Posted in Broken Thoughts, My Thoughts

When God allows our dreams to die

This Sunday is a big day. This coming Sunday my second child will start going to the Jr High youth group at church. My son has been in youth group for a couple of years now, and now my oldest daughter has also reached youth group age. So starting this coming Sunday, I will officially have 2 kids involved in the Student Ministry!

I have always loved Student Ministry; my youth pastor was one of the biggest influences in my life, I had some incredible experiences and memories from my years in youth group, and for 13 years I was a youth pastor myself…so I have a huge passion for Student Ministry. And because of my love for Student Ministry, I am excited for my daughter to begin this next chapter in her life journey.

But…

While I’m excited, I’m also struggling. I’m not struggling so much with the fact that I’m now old enough to have 2 kids in the Student Ministry, nor am I struggling with being worried that my daughter might not enjoy her experience. Rather, I’m struggling with the reminder that a dream of mine has died. The dream of getting to be my kids’ youth pastor.

When I was 12 (the age of my son and only 1 year older than my oldest daughter) God developed in me a passion for Student Ministry. I knew from the time I was 12 that I wanted to become a Youth Pastor, and I did what was needed to direct my life in that direction. After I graduated from Bible College, I started my first full-time job in Student Ministry, and for 13 years I was living my dream.

When I had kids, another dream developed. The dream that one day I would get to experience youth group with my kids because I would be their youth pastor. They would get to see my passion for Student Ministry first hand by being involved in my ministry, and I would get to watch first hand as the Student Ministry provided them with experiences and memories of their own.

But…

God allowed my dream to die. I’m not blaming him or anything like that, don’t get me wrong here. I just know that God is sovereign over all and ultimately in control, so he knows what will happen and he allows things to happen for a reason…even if we don’t understand those reasons.

When my life took a left turn and I was suddenly thrust into the world of divorce, my life as a youth pastor also came to an end at that time. My son was starting to attend youth group when I stopped being the youth pastor, and that was hard for me because I didn’t get to be my son’s youth pastor. And now 2 years later, I’m being reminded of that feeling again as I watch my daughter start attending youth group.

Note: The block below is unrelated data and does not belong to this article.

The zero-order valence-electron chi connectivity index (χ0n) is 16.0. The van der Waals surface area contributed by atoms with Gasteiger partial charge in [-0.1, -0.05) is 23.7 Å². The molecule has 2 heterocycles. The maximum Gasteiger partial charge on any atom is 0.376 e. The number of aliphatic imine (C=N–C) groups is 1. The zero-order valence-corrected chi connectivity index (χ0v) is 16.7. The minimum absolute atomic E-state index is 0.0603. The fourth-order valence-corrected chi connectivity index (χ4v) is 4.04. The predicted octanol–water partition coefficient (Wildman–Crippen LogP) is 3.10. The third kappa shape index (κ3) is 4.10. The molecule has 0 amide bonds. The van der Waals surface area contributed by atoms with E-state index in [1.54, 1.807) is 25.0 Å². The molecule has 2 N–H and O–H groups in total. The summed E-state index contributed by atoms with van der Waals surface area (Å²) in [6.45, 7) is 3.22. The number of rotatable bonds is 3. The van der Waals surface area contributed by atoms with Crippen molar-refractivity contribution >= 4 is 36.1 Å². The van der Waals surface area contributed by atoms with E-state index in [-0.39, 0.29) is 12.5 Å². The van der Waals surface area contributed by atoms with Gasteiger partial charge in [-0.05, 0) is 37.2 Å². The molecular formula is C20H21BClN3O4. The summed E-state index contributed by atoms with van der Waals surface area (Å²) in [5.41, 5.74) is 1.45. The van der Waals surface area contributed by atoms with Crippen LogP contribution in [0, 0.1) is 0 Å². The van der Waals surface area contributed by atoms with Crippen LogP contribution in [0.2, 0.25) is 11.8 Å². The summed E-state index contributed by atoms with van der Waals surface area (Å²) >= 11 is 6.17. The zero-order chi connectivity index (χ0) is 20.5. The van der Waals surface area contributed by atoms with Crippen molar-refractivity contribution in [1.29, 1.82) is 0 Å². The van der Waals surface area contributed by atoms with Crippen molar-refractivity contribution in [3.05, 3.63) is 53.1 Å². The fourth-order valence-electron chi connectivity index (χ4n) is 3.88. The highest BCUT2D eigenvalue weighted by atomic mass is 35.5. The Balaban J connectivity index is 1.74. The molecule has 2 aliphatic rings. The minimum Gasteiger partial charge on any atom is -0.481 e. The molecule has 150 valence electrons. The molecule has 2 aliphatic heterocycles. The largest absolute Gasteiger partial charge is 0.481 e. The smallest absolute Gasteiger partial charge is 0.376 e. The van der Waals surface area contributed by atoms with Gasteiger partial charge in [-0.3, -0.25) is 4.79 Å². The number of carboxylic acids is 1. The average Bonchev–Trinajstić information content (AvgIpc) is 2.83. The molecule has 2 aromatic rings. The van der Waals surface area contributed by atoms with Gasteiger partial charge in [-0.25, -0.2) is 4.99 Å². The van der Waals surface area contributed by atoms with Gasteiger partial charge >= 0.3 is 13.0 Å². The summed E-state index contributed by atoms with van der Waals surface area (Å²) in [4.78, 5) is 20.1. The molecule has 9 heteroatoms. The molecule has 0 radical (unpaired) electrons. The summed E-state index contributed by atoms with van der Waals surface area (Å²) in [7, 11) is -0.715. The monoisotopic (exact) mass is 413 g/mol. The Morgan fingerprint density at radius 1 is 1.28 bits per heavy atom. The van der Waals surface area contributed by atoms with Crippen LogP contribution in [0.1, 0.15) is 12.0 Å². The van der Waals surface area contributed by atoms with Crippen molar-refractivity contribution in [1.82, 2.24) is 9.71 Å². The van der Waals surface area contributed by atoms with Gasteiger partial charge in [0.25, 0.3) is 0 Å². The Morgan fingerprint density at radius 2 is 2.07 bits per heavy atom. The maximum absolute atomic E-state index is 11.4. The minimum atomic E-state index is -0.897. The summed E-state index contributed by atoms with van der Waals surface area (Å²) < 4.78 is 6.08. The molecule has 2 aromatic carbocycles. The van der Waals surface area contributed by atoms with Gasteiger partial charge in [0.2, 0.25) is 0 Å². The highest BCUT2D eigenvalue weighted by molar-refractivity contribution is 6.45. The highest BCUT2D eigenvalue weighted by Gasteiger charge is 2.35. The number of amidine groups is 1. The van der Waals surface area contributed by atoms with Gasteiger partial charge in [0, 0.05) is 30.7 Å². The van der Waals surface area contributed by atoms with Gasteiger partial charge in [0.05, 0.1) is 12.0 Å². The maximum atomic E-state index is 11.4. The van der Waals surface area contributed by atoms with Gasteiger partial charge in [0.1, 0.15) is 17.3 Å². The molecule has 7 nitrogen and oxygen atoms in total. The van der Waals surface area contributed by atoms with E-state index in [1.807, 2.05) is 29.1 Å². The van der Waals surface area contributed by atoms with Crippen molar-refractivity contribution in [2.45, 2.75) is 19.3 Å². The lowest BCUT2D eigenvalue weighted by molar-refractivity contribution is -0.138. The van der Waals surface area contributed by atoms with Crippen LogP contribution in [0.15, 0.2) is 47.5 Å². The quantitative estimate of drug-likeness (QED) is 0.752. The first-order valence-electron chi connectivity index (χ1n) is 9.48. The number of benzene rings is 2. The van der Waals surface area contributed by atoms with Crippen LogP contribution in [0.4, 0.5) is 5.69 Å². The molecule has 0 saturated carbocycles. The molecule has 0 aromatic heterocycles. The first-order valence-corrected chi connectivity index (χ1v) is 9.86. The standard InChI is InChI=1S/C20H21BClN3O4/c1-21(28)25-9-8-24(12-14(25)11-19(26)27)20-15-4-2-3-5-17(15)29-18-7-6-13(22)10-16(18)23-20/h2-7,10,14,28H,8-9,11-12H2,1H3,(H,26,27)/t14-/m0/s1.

My dream of being a youth pastor is not dead…I know that. It has just taken a break, but I am still just as passionate about Student Ministry as I was before, and I know that at some point in the future I can be involved in Student Ministry again. So that dream has not died. But the dream of being my kids’ youth pastor has.

It has died because when I do become a youth pastor again, it will be at a different church than the church my kids call their home church and where my kids are involved in the Student Ministry. Even if they occasionally attend my youth group in this scenario, they will do so as visitors and I still won’t be their youth pastor. At best, I will be their dad who is a youth pastor.

So that dream has died. When God chose to not miraculously save my marriage, which I spent countless hours begging him to do, he was allowing my dream of being my kids youth pastor to die.

But…

I also know that God is sovereign and in control, and he has a plan for things that I don’t see or understand. God allows things to happen in our life that we don’t understand, even really difficult and bad things. Yet he does so for a purpose that we don’t know in that moment.

God is at work. God is in control. God has a plan. God is doing things in my life to prepare me for the plans he has for me. I may not always get it or know why…or even be happy about it…but I can still trust that God is at work. I can know that, while my dream might have died, his dreams and plans for me are even greater than my dreams for myself.

Consider Joseph. He had no idea why he went through everything he went through (and man did he go through a lot!), but God had a plan for him that so much bigger than Joseph could have even imagined.